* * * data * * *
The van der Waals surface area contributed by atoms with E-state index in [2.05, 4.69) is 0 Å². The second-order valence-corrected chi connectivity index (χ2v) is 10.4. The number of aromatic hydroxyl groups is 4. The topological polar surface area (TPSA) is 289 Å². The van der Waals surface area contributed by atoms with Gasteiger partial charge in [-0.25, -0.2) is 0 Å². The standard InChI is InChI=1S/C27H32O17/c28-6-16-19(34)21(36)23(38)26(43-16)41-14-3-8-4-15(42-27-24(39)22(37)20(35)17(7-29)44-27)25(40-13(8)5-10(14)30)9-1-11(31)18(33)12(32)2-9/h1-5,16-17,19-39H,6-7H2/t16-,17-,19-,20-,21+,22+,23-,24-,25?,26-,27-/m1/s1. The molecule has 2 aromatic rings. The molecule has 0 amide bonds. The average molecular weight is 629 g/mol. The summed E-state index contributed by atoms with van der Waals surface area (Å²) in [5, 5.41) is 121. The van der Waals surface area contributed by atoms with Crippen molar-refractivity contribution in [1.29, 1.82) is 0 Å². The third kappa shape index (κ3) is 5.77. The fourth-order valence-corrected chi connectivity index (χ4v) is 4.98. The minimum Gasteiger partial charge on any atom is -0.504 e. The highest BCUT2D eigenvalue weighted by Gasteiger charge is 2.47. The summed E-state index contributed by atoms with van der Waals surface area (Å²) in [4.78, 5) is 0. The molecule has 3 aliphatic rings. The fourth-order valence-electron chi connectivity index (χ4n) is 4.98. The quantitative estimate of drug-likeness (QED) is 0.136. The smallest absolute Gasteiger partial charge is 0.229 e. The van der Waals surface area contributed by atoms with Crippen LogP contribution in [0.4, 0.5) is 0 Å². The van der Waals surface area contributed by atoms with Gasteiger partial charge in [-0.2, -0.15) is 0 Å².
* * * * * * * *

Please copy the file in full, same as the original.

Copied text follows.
The van der Waals surface area contributed by atoms with E-state index in [2.05, 4.69) is 0 Å². The second-order valence-corrected chi connectivity index (χ2v) is 10.4. The number of aromatic hydroxyl groups is 4. The topological polar surface area (TPSA) is 289 Å². The van der Waals surface area contributed by atoms with Gasteiger partial charge in [-0.25, -0.2) is 0 Å². The standard InChI is InChI=1S/C27H32O17/c28-6-16-19(34)21(36)23(38)26(43-16)41-14-3-8-4-15(42-27-24(39)22(37)20(35)17(7-29)44-27)25(40-13(8)5-10(14)30)9-1-11(31)18(33)12(32)2-9/h1-5,16-17,19-39H,6-7H2/t16-,17-,19-,20-,21+,22+,23-,24-,25?,26-,27-/m1/s1. The molecule has 2 aromatic rings. The molecule has 0 amide bonds. The average molecular weight is 629 g/mol. The summed E-state index contributed by atoms with van der Waals surface area (Å²) in [5, 5.41) is 121. The van der Waals surface area contributed by atoms with Crippen molar-refractivity contribution in [1.29, 1.82) is 0 Å². The third kappa shape index (κ3) is 5.77. The fourth-order valence-corrected chi connectivity index (χ4v) is 4.98. The minimum Gasteiger partial charge on any atom is -0.504 e. The highest BCUT2D eigenvalue weighted by Gasteiger charge is 2.47. The summed E-state index contributed by atoms with van der Waals surface area (Å²) in [4.78, 5) is 0. The molecule has 3 aliphatic rings. The fourth-order valence-electron chi connectivity index (χ4n) is 4.98. The quantitative estimate of drug-likeness (QED) is 0.136. The smallest absolute Gasteiger partial charge is 0.229 e. The van der Waals surface area contributed by atoms with Crippen LogP contribution in [0.4, 0.5) is 0 Å². The van der Waals surface area contributed by atoms with Gasteiger partial charge in [-0.2, -0.15) is 0 Å².